I cannot imagine there are sensible adults who want to live in a culture in which child sexual exploitation is a new social norm in some or any communities. Yet there are sensible adults who are not doing all they can to make sure we develop a healthy and positive culture about young people, sex and sexuality. Today’s important report from Ann Coffey MP Real Voices, into child sexual exploitation (CSE) across Greater Manchester is another reminder of why this has to change.
The report echoes all of the previous evidence including the Office of the Children’s Commissioner’s inquiry into peer on peer exploitation. It is right for us to be really worried. And if we didn’t know already what we have to do, then we do now. It is important to remember that publishing the report is not the task itself – it tells us our task.
The Real Voices report on CSE is very welcome (here’s Brook’s statement on its publication). It is refreshing to read a report that takes children and young people’s views so seriously – unsurprising given the young volunteers from Brook who met Ann to inform the report said that they felt really listened to. Real Voices is pretty grim reading. It reflects our failures to take children and young people seriously and meet our obligations to protect against abuse and exploitation under the UN Convention on the Rights of the Child. The report includes a wide range of sensible recommendations that national, regional and local policy makers must take heed of, and quickly.
Ann states child sexual exploitation is becoming the new social norm in some communities. This sums up the important task we have yet to grasp effectively. We must never allow CSE to become the new social norm in any community. CSE is deeply rooted in inequalities, misogyny and sexism as well as a cultural lack of trust of young people which manifests itself in systematic abuse and violence.
So we can easily agree we don’t want CSE as a new social norm. As a country we are less clear, it seems, about what we do want for young people and setting about working in partnership with young people to establish a culture that realises this ambition.
We are at best ambivalent and more likely downright confused about the social norms we do want for young people’s health and social behaviours. Just a month or so ago I read an article reflecting on the positive downward trends in teenage pregnancy, drug and alcohol use amongst young people. Instead of welcoming and rewarding their responsible behaviours it asked whether this generation of young people are boring. How galling that would be if you are 15, 16 or 17?
So then, imagine what it feels like to be a young person growing up in 2014: we condemn them for ‘sexting’ and chastise them for learning about sex from porn. We wave our hands in despair because young people are supposedly having sex earlier and earlier and teenage pregnancy rates are going through the roof – despite the evidence that neither is true – and when data is published showing HIV infection rates have almost doubled amongst gay men 15-24 years old in the last decade, the news is met with almost universal silence.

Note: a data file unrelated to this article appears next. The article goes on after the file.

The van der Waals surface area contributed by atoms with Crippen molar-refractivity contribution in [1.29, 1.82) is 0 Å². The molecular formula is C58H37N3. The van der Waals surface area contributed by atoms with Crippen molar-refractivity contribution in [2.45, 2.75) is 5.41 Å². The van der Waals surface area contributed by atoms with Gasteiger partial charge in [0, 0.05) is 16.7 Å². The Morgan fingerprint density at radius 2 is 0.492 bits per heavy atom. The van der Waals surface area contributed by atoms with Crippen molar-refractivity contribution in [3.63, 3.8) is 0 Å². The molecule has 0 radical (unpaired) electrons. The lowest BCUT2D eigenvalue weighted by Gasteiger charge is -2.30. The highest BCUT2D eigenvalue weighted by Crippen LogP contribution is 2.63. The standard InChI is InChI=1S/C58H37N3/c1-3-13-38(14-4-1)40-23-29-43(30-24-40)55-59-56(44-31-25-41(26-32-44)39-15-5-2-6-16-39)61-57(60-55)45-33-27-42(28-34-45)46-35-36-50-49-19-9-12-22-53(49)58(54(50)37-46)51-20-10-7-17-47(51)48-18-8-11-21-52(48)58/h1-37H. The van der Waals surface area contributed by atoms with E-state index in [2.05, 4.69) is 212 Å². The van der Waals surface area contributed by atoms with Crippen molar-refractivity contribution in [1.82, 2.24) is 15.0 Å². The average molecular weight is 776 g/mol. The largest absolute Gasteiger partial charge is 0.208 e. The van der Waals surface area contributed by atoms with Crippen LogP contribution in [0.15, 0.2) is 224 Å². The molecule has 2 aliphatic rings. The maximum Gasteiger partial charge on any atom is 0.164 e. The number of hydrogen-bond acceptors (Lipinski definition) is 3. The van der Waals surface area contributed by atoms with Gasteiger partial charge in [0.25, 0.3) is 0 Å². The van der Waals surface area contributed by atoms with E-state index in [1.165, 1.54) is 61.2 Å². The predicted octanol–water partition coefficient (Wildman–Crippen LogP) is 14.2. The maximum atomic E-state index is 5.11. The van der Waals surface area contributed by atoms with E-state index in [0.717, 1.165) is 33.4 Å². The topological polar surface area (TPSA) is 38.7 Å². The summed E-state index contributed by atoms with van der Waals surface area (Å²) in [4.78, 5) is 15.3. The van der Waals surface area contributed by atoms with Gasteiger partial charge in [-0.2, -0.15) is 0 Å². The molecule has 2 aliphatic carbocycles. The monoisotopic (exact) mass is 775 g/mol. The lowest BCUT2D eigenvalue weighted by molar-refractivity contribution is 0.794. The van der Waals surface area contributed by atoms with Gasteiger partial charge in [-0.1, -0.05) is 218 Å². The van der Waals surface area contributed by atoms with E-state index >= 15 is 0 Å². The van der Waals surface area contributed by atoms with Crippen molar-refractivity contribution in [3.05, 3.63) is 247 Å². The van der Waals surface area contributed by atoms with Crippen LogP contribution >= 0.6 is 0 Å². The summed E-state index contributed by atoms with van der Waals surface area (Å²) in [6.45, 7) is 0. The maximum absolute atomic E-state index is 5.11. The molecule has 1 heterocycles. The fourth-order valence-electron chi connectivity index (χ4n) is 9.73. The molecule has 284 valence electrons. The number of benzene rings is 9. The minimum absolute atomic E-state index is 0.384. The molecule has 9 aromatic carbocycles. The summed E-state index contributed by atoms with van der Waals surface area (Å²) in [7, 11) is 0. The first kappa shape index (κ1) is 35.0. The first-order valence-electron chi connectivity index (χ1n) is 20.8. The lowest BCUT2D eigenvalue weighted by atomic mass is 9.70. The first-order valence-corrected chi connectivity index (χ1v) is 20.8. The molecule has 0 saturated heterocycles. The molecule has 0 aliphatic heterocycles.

Young people tell us what they want from their sex and relationships education decade after decade, and instead of providing it we are still arguing about whether schools must provide good sex and relationships education instead of how. We know young women often feel unsafe and experience disproportionate violence and exploitation and we don’t do nearly enough to address the systemic inequalities that enable that to happen.
Ann Coffey’s report emphasises the importance of listening to the real and lived experiences of children and young people. That requires us to trust them and value them. That requires significant culture change. We must stop messing about, name and call out the behaviours, the incoherent policy, failures to invest early enough and the lack of action that let all young people down. It is our collective responsibility to do all we can to tackle the inequalities that breed all types of violence, as well as provide extra protection to those who experience particular vulnerability to abuse and exploitation such as children in care.
If we are to make the rhetoric of Ann Coffey’s report a reality, we will have to accept CSE is not isolated to one or two cities, and we have to recognise that just talking about it isn’t enough. We will need to ensure that there is proper investment in early intervention and prevention, good quality education, targeted support and sexual health services, despite the financial landscape. The economic and social costs of nottackling the root causes of child sexual exploitation are too high for the young people involved and for society as a whole.
If we are to make the change we all want we must trust young people, value their sexuality, understand healthy sexual development, and address the root causes of violence. This report is yet another reminder that it is time for us to grow up and adopt a no nonsense approach to supporting young people and their developing sexuality, and a no excuses approach to violence and exploitation that at Brook we know will deliver results.